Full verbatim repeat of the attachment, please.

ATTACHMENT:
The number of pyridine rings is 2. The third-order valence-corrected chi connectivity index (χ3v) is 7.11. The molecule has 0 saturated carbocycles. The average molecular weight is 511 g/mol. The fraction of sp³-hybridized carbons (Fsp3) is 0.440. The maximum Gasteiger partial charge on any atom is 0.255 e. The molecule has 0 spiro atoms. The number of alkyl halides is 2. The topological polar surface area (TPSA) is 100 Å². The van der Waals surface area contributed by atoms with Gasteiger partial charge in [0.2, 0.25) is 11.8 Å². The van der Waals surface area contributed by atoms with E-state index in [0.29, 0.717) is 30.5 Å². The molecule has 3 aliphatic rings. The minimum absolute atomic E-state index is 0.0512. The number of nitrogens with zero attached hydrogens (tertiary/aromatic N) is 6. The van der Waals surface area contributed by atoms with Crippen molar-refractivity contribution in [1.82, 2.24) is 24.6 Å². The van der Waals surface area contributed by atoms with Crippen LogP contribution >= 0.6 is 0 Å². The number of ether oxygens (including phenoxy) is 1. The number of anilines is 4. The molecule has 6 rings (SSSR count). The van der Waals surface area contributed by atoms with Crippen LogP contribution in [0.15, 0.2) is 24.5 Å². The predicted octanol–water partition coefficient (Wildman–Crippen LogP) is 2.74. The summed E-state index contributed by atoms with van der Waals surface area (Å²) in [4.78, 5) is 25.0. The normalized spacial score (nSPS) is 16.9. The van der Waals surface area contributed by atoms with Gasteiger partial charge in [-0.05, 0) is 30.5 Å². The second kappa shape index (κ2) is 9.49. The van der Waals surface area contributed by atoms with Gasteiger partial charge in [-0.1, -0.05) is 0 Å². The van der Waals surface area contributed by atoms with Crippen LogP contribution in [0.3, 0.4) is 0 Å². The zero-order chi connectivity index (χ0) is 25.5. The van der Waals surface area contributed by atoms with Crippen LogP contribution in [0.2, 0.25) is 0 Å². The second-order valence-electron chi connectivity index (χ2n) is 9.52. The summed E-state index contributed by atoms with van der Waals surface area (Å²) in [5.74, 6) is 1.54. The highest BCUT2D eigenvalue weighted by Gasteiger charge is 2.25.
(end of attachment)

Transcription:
The number of pyridine rings is 2. The third-order valence-corrected chi connectivity index (χ3v) is 7.11. The molecule has 0 saturated carbocycles. The average molecular weight is 511 g/mol. The fraction of sp³-hybridized carbons (Fsp3) is 0.440. The maximum Gasteiger partial charge on any atom is 0.255 e. The molecule has 0 spiro atoms. The number of alkyl halides is 2. The topological polar surface area (TPSA) is 100 Å². The van der Waals surface area contributed by atoms with Gasteiger partial charge in [0.2, 0.25) is 11.8 Å². The van der Waals surface area contributed by atoms with E-state index in [0.29, 0.717) is 30.5 Å². The molecule has 3 aliphatic rings. The minimum absolute atomic E-state index is 0.0512. The number of nitrogens with zero attached hydrogens (tertiary/aromatic N) is 6. The van der Waals surface area contributed by atoms with Crippen molar-refractivity contribution in [1.82, 2.24) is 24.6 Å². The van der Waals surface area contributed by atoms with Crippen LogP contribution >= 0.6 is 0 Å². The number of ether oxygens (including phenoxy) is 1. The number of anilines is 4. The molecule has 6 rings (SSSR count). The van der Waals surface area contributed by atoms with Crippen LogP contribution in [0.15, 0.2) is 24.5 Å². The predicted octanol–water partition coefficient (Wildman–Crippen LogP) is 2.74. The summed E-state index contributed by atoms with van der Waals surface area (Å²) in [4.78, 5) is 25.0. The normalized spacial score (nSPS) is 16.9. The van der Waals surface area contributed by atoms with Gasteiger partial charge in [-0.05, 0) is 30.5 Å². The second kappa shape index (κ2) is 9.49. The van der Waals surface area contributed by atoms with Gasteiger partial charge in [-0.1, -0.05) is 0 Å². The van der Waals surface area contributed by atoms with Crippen LogP contribution in [0.3, 0.4) is 0 Å². The zero-order chi connectivity index (χ0) is 25.5. The van der Waals surface area contributed by atoms with Crippen LogP contribution in [0.2, 0.25) is 0 Å². The second-order valence-electron chi connectivity index (χ2n) is 9.52. The summed E-state index contributed by atoms with van der Waals surface area (Å²) in [5.74, 6) is 1.54. The highest BCUT2D eigenvalue weighted by Gasteiger charge is 2.25.